It’s climbing season again on Mount Everest, and like most years, it looks to be a busy time at high altitude. The peak period for reaching the summit is a few short weeks in late April and early May, and reports say at least 32 expeditions are planned from the Nepal side. That makes for quite a crowd trying to inchworm its way up the mountain. Tempers, no doubt, will flare.
Just a few days ago, in a widely reported story, things did get out of hand when a crowd of Sherpas fought with three foreign climbers in a dispute over fixing ropes on the route high up the mountain. In a story for National Geographic News, Brot Coburn provides good context for understanding the relationship between Sherpas and foreign climbers, one that has been and continues to be positive in almost all respects. Jon Krakauer’s bestselling book from 1997, Into Thin Air, illustrates how badly things can go wrong when the mountain gets crowded and the weather changes.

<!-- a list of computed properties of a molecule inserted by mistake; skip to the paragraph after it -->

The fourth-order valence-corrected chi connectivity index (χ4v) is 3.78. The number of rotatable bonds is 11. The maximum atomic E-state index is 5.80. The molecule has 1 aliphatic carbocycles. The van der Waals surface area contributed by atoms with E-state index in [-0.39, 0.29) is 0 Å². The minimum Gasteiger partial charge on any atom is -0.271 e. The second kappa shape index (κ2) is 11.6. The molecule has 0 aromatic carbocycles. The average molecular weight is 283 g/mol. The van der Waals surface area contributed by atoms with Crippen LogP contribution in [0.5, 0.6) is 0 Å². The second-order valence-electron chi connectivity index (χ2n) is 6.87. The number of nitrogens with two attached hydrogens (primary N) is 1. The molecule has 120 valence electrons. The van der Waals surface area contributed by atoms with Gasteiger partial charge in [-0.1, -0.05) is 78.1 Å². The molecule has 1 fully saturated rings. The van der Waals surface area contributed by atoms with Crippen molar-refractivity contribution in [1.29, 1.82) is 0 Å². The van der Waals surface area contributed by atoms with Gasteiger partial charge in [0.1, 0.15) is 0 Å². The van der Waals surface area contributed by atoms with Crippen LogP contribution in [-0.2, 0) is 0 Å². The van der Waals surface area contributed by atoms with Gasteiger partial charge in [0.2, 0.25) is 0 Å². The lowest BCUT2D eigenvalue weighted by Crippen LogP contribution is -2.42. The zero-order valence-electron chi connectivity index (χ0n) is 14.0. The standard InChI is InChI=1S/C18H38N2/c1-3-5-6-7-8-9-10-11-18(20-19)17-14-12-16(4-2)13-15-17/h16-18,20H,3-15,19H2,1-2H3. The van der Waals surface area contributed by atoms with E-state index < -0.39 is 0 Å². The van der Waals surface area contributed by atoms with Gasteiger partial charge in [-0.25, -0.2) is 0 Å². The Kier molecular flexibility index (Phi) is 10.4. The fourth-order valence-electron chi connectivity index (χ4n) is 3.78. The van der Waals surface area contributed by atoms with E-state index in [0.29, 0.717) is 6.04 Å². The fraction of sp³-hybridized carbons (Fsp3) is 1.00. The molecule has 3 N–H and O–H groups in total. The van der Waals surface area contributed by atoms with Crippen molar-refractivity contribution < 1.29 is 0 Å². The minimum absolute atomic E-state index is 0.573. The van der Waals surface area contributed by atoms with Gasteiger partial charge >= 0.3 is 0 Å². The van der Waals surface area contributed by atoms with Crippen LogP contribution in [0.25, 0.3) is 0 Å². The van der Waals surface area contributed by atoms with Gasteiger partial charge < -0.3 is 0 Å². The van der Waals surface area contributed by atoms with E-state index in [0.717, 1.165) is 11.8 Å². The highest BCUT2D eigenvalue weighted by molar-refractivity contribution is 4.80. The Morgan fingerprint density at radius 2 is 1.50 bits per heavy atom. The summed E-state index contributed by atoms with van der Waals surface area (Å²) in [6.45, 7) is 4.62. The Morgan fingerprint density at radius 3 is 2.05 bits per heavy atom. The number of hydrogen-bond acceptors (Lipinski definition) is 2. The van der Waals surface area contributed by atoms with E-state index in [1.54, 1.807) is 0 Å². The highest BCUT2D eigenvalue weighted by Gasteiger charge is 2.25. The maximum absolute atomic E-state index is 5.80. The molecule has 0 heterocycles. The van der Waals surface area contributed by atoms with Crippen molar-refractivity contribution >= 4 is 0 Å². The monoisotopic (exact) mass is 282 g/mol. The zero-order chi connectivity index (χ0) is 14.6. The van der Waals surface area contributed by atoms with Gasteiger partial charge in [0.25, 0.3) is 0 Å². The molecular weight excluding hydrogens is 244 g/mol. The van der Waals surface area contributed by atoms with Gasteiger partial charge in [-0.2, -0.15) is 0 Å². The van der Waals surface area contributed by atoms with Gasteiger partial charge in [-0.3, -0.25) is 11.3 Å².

But most of us don’t need to worry about the crush of climbers on the route above base camp. Elite mountaineers climb, the rest of us hike — or trek, as they say in Nepal.
John Flinn wrote recently in the San Francisco Chronicle about his return to the Khumbu, the local name for the Everest region, after 22 years. His story, “Into Thin Hair” (retitled on the Chronicle website) brought back memories of my treks in the area, the first in 1979, the most recent in 2002. As John conveys, if he can do it, you can do it.
That’s how I feel about my treks there. If you take your time, don’t push yourself, and get into reasonably good shape before you go, you should be fine. John sure got me interested in returning. The thin air, indescribably dramatic mountains, and welcoming Sherpa culture are heady stuff. Not to be treated as a once-in-a-lifetime experience.